RALEIGH (AP) — An effort to compensate survivors of North Carolina’s defunct sterilization program with cash payments received a jolt of bipartisanship when Republican House Speaker Thom Tillis vowed to see it through this year.
Thousands of North Carolina residents in the 20th century received surgeries through a state-sponsored eugenics program that left them unable to reproduce. A state panel often authorized sterilizations for people it found mentally feeble, promiscuous or too poor to raise children.
Democratic Gov. Beverly Perdue supports $50,000 payments to the living victims. Tillis was one of four sponsors — two Democrats and two Republicans — of a compensation bill for the same amount.
“Every once in a while I feel like you have the chance to make history. This is one of those chances,” Tillis said on the House floor this month during debate on the bill. “This is an opportunity to say, ‘we’re going to put this to rest.'”
While lawmakers agree the program represents an awful chapter in state history, the idea of going further and securing monetary compensation for the victims has been a hard sell this year, especially for Tillis’ fellow Republicans.
Recent politics draped around the issue in the Senate threaten to derail the idea this year. Budget negotiators meeting over the weekend could address the topic in the state spending plan, or it could be considered in a stand-alone bill before adjournment, expected in no more than a few weeks.
Compensation critics argue money won’t make up for the victims’ emotional pain or inability to have children. Others have said the $50,000 figure reached by a state advisory board could result in a large state liability over several years. More said it could open the door to other groups who feel wronged by the state seeking reparations.
“Why don’t we pay the Indians, the ancestors of slaves?” asked Sen. Don East, R-Surry, who believes a majority of the 31 Senate Republicans oppose compensating the victims. “You just can’t rewrite history. It was a sorry time in this country. I’m so sorry it happened, but throwing money don’t change it, don’t make it go away. It still happened.”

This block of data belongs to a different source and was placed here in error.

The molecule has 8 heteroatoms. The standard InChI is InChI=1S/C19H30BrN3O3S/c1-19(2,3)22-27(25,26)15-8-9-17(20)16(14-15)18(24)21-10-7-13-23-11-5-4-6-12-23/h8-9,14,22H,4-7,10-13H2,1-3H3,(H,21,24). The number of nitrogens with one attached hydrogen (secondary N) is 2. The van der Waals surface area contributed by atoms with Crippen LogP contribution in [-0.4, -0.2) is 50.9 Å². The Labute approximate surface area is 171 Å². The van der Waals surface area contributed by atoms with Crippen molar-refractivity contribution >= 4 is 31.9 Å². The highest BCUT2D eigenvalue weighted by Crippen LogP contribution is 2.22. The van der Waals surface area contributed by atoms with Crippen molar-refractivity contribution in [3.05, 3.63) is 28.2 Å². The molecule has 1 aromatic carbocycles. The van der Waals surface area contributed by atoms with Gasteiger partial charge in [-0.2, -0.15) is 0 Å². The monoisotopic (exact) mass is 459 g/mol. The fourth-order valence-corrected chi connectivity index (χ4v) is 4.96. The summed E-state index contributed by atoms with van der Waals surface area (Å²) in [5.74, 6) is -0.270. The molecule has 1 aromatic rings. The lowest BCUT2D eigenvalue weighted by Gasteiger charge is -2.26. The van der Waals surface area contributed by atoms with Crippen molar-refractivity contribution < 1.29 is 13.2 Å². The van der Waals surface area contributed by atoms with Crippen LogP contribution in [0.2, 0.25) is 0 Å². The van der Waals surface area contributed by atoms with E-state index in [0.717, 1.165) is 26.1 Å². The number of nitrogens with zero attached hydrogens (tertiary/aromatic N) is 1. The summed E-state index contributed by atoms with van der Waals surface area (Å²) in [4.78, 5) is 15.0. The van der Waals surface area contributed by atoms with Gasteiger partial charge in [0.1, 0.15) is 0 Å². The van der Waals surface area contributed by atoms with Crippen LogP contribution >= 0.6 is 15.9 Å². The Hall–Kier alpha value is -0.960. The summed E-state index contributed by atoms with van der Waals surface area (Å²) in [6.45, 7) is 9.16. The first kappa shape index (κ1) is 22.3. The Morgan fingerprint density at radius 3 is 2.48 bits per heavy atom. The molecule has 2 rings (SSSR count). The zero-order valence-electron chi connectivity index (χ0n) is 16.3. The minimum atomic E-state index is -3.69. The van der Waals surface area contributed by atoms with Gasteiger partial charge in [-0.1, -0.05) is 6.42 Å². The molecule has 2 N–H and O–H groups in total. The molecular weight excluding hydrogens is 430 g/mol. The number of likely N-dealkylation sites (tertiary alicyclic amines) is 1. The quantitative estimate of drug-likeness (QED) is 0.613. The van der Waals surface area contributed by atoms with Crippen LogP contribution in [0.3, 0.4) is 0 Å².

Senate leader Phi Berger, who supports compensation, said he told a Democratic colleague last week he “couldn’t see where the votes were to pass it” in 2012.
What the state did “is reprehensible,” Berger, R-Rockingham, said in an interview. The question, he added, “is one of time and one of amount.”
North Carolina laws enforced from 1929 to 1974 led to more than 7,600 people undergoing sterilizations. Some chose to be sterilized as a form of birth control. Up to 2,000 people who were sterilized may be alive. The state has verified 118 victims who are still living.
Then-Gov. Mike Easley formally apologized for the program in 2002. Compensation supporters say the tax-free money is a concrete way to show the state’s regret. No other state with a similar program has agreed to make payments like North Carolina is considering.
“This is a unique opportunity for North Carolina to really set an example,” said Mark Bold, a leader with the Virginia-based Justice for Sterilization Victims Project.
The House passed the compensation bill by a comfortable 86-31 margin. But the numbers belied division among Republicans. While all Democrats on the floor voted yes, just 35 of the 66 Republicans joined them. Those voting no peppered House Majority Leader Paul Stam, R-Wake, another bill sponsor, with questions in earlier committee meetings.
The state could have to pay $100 million if 2,000 living victims came forward before the proposed deadline of Dec. 31, 2015. Stam said he expected the total price tag to be much less. This year’s bill seeks only $11 million.
The bill has yet to be debated in the Senate. The House earmarked money in its state budget proposal for the compensation, but the Senate didn’t. Berger indirectly referred to Tillis’ comments that he didn’t want to make compensation a budget negotiation point in explaining its absence from the Senate plan.
A Senate budget amendment last week that would have set aside money for compensation threatens to doom the idea this year. The amendment, penned by a Democrat, was designed to force Republicans to vote on eliminating a 2011 business tax break for the most profitable firms.
Republicans used a parliamentary maneuver to block that vote, but Senate operating rules suggest the compensation now can’t be brought up again. Berger acknowledged the rules could be suspended, but he said the amendment left the impression Democrats aren’t serious about the topic.
Sen. Floyd McKissick, D-Durham, a primary sponsor of the Senate version of Tillis’ bill, said Senate Republicans made compensation a political football when they didn’t put money for it in their budget. McKissick is cautiously optimistic a compensation agreement will be reached this year.
What happened to sterilization victims “needs to be appropriately redressed,” McKissick said. Tills said he’s confident “an agreeable path forward” can be reached on the compensation issue.
For people such as Janice Black of Charlotte, who was sterilized in her late teens because she was labeled mentally disabled, compensation would put force behind the feelings of regret coming from state officials, said Sadie Long, her caregiver and friend.
“To say ‘we’re sorry,’ that’s the bottom line,” Long said.